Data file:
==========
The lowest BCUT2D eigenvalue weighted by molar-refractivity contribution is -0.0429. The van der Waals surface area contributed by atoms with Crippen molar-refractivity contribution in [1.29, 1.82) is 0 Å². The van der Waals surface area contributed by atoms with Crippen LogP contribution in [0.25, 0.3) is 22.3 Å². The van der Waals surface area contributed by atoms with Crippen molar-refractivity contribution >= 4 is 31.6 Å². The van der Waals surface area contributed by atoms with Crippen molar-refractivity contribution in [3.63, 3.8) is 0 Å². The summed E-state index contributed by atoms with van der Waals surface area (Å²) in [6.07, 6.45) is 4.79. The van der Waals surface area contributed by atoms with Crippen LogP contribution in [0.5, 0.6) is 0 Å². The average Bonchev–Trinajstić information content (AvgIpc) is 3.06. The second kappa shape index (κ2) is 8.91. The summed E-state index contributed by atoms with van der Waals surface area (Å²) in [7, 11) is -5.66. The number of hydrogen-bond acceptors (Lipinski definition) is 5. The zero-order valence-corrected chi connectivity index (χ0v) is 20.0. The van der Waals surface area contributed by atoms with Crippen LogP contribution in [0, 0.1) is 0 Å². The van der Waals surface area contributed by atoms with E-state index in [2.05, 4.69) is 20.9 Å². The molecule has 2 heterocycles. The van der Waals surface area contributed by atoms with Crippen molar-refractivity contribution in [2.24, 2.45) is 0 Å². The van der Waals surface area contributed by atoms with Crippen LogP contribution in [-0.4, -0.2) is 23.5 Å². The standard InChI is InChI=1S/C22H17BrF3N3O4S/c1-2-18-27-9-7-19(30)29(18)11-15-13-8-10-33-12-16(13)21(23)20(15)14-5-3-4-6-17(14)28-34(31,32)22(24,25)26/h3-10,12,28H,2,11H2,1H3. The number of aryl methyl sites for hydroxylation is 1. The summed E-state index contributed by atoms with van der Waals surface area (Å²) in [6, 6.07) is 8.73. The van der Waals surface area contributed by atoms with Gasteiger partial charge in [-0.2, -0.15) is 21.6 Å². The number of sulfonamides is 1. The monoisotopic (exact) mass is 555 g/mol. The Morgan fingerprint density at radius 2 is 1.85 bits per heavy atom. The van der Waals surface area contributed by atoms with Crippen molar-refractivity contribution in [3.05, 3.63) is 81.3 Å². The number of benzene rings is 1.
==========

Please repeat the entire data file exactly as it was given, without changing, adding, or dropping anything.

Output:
The lowest BCUT2D eigenvalue weighted by molar-refractivity contribution is -0.0429. The van der Waals surface area contributed by atoms with Crippen molar-refractivity contribution in [1.29, 1.82) is 0 Å². The van der Waals surface area contributed by atoms with Crippen LogP contribution in [0.25, 0.3) is 22.3 Å². The van der Waals surface area contributed by atoms with Crippen molar-refractivity contribution >= 4 is 31.6 Å². The van der Waals surface area contributed by atoms with Crippen molar-refractivity contribution in [3.63, 3.8) is 0 Å². The summed E-state index contributed by atoms with van der Waals surface area (Å²) in [6.07, 6.45) is 4.79. The van der Waals surface area contributed by atoms with Crippen LogP contribution in [0.5, 0.6) is 0 Å². The average Bonchev–Trinajstić information content (AvgIpc) is 3.06. The second kappa shape index (κ2) is 8.91. The summed E-state index contributed by atoms with van der Waals surface area (Å²) in [7, 11) is -5.66. The number of hydrogen-bond acceptors (Lipinski definition) is 5. The zero-order valence-corrected chi connectivity index (χ0v) is 20.0. The van der Waals surface area contributed by atoms with Crippen LogP contribution in [0, 0.1) is 0 Å². The van der Waals surface area contributed by atoms with E-state index in [2.05, 4.69) is 20.9 Å². The molecule has 2 heterocycles. The van der Waals surface area contributed by atoms with Crippen molar-refractivity contribution in [2.24, 2.45) is 0 Å². The van der Waals surface area contributed by atoms with Crippen LogP contribution in [-0.4, -0.2) is 23.5 Å². The standard InChI is InChI=1S/C22H17BrF3N3O4S/c1-2-18-27-9-7-19(30)29(18)11-15-13-8-10-33-12-16(13)21(23)20(15)14-5-3-4-6-17(14)28-34(31,32)22(24,25)26/h3-10,12,28H,2,11H2,1H3. The number of aryl methyl sites for hydroxylation is 1. The summed E-state index contributed by atoms with van der Waals surface area (Å²) in [6, 6.07) is 8.73. The van der Waals surface area contributed by atoms with Gasteiger partial charge in [-0.2, -0.15) is 21.6 Å². The number of sulfonamides is 1. The monoisotopic (exact) mass is 555 g/mol. The Morgan fingerprint density at radius 2 is 1.85 bits per heavy atom. The van der Waals surface area contributed by atoms with Crippen molar-refractivity contribution in [3.05, 3.63) is 81.3 Å². The number of benzene rings is 1.